Leadership Brand: Progress or Pontification?

Posted on 21-08-2008 , by: Dan Loichinger , in , , 0 Comments

The Origin

A bit over a year ago I had a book referred to me that caught my eye and repulsed me – all at the same time.  I am fortunate to have a network of colleagues who enjoy reading the next best business book, then opening the gates for the rest of us.

Jim Gray, a long-time friend and colleague asked me if I had ever read the book, Leadership Brand:  Developing Customer Focused Leaders to Drive Performance and Build Lasting Value, written and released by Dave Ulrich and Norm Smallwood.  I hadn’t, no surprise, given the number of leadership books published each year.

It was some time before I picked up the book since I am often repelled by overused and marketing oriented jargon, like brand.  Here we go again, someone using the word brand in conjunction with leadership as a marketing gimmick.  Still, after enough time had passed and hearing a few more testimonials, I decided to pick it up and go through a quick read.

Professional Impact

While I was not familiar with the authors predisposition and position, I had developed a respect for Ulrich and Smallwood by virtue of the respect other HR and OD leaders had for their work.  I now had come to agree with their opinions after reading the book.  While the book reinforced many of the beliefs I have come to believe over my 20+ years of leadership and executive development experience, it also helped me understand why certain pieces were missing from the framework and practices we often see in leadership development today.

For example, I have worked with the Polaris Competency Model and it’s application for over twelve years,and have learned the value of building leadership competency models for organizations so that leaders can now understand what the organization expects of them.  We do everything with HR processes to define, develop and manage the professional and technical requirements, but very few organization and HR systems do justice to the most challenging task of defining leaders and managers roles.  Ulrich and Smallwood believe these models should follow not from what management expects, but from what outside customers expect of us.  A subtle but important distinction.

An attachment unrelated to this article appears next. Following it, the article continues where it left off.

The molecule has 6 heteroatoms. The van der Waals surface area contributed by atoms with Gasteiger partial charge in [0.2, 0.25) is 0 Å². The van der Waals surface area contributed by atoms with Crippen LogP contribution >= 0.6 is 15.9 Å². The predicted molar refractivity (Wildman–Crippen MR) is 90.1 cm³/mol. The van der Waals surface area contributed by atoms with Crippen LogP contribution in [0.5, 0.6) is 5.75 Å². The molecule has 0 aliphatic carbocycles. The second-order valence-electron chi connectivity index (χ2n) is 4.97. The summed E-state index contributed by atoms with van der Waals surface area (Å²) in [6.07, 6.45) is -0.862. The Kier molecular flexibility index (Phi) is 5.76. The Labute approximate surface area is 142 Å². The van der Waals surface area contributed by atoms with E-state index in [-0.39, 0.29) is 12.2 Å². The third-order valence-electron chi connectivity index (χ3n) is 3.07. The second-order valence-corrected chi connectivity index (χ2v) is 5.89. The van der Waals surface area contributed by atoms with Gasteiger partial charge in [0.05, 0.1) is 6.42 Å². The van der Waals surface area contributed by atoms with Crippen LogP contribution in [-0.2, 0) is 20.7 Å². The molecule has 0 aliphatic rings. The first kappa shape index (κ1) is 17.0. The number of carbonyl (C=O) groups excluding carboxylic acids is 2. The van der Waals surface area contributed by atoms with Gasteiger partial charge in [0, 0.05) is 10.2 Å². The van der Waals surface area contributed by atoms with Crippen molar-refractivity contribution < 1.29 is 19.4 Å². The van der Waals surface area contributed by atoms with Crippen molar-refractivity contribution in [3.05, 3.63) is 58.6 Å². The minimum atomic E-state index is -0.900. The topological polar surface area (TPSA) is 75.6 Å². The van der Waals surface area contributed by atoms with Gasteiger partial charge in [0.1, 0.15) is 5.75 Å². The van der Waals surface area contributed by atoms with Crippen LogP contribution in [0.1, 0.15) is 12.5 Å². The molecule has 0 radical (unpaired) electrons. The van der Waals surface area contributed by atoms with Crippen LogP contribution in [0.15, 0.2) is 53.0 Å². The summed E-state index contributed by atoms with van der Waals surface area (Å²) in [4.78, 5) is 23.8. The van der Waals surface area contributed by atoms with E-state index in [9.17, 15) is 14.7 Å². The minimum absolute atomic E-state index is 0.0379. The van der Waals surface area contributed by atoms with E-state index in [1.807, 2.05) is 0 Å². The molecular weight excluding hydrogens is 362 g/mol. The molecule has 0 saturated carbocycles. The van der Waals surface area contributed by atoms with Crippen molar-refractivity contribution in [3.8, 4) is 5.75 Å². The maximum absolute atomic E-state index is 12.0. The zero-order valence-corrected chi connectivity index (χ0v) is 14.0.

Another ephiphany I had was the authors calling to have organizations focus more on developing leadership as opposed to individual leaders.  As an executive coach with several organizations, I realize the leverage I am invited to help realize with this practice, and do not take it lightly.  At the same time, I enjoy creating experiences and systems that will help executives develop their own leaders, in building legacy and leadership pipelines that sustain themselves from generation to generation.  This becomes the antithesis of program-of-the-month.  The authors believe that good leaders not only build their personal capability, but the capacity of the organization to sustain the generation of future leadership.

Finally, the key elements of brand focus on the fundamentals and the differentiators of leadership.  Most organizations that have been developing leaders for some time have spent time on the fundamentals, but very few organizations have spent time looking at how leaders will differentiate their organization from their competitors.  Just think if our organizations take the time and energy to truly understand what customers need and want from us, translate those into leadership brand, and continually work to implement and refine their best practices over time.  That’s competitive advantage!

The Next Chapter – Join us!

Never quite trusting that I have seen the value of the content through my customers eyes, I often strike out to use LinkedIn or Outlook to pulse a few trusted colleagues.  This was bigger and required more – so, Jim and I set out to invite leadeship, training and human resource leaders into a lunch and dialogue.  Our beginning numbers were small but they were organizations committed to leadership, and we expect to continue the dialogue.  Reply if you would like to participate.

This is what we heard from the organizations represented:

  • This work is valuable, and a natural extension of the development work being done.
  • Organizations talk strongly about the need for leadership, but often fall when trying to build a sustainable, integrated model.
  • Leaders models are present, but little has been done to effectively incorporate the customers voice into the process.
  • The value of developing leadership vs. leaders is that we align our practices directly to the voice of the customer and to the business strategy of the organization.  We are then able to create better partnerships, fuel organizational growth, build succeession and business continuity, and see results from our talent retention efforts.

Just one book, but some very solid and valuable ideas.  Is the word brand needed?  I’m not sure.  Let me know your thoughts.  In addition, post your thoughts if you have read the book, or are interested in joining in on the continued dialogue.

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